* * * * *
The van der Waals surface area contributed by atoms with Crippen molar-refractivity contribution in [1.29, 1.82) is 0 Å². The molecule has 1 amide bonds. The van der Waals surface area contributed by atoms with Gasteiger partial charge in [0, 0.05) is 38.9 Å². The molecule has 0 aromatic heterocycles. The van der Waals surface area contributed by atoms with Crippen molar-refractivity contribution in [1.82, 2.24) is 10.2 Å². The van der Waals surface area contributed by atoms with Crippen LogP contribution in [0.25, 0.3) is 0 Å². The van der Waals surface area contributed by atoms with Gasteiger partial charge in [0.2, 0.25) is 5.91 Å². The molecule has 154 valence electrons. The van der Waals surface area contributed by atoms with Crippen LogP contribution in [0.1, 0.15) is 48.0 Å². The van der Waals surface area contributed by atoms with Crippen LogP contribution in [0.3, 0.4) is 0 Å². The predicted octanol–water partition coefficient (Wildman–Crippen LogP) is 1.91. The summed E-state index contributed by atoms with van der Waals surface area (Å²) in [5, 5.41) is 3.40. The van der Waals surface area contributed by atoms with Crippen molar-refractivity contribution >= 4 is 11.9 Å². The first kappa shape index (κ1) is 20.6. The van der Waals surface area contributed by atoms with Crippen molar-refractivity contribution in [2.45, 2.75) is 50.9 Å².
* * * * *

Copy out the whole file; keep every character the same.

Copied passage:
The van der Waals surface area contributed by atoms with Crippen molar-refractivity contribution in [1.29, 1.82) is 0 Å². The molecule has 1 amide bonds. The van der Waals surface area contributed by atoms with Gasteiger partial charge in [0, 0.05) is 38.9 Å². The molecule has 0 aromatic heterocycles. The van der Waals surface area contributed by atoms with Crippen molar-refractivity contribution in [1.82, 2.24) is 10.2 Å². The van der Waals surface area contributed by atoms with Crippen LogP contribution in [0.25, 0.3) is 0 Å². The van der Waals surface area contributed by atoms with Gasteiger partial charge in [0.2, 0.25) is 5.91 Å². The molecule has 154 valence electrons. The van der Waals surface area contributed by atoms with Crippen LogP contribution in [0.1, 0.15) is 48.0 Å². The van der Waals surface area contributed by atoms with Crippen LogP contribution in [0.3, 0.4) is 0 Å². The predicted octanol–water partition coefficient (Wildman–Crippen LogP) is 1.91. The summed E-state index contributed by atoms with van der Waals surface area (Å²) in [5, 5.41) is 3.40. The van der Waals surface area contributed by atoms with Crippen molar-refractivity contribution >= 4 is 11.9 Å². The first kappa shape index (κ1) is 20.6. The van der Waals surface area contributed by atoms with Crippen molar-refractivity contribution in [2.45, 2.75) is 50.9 Å².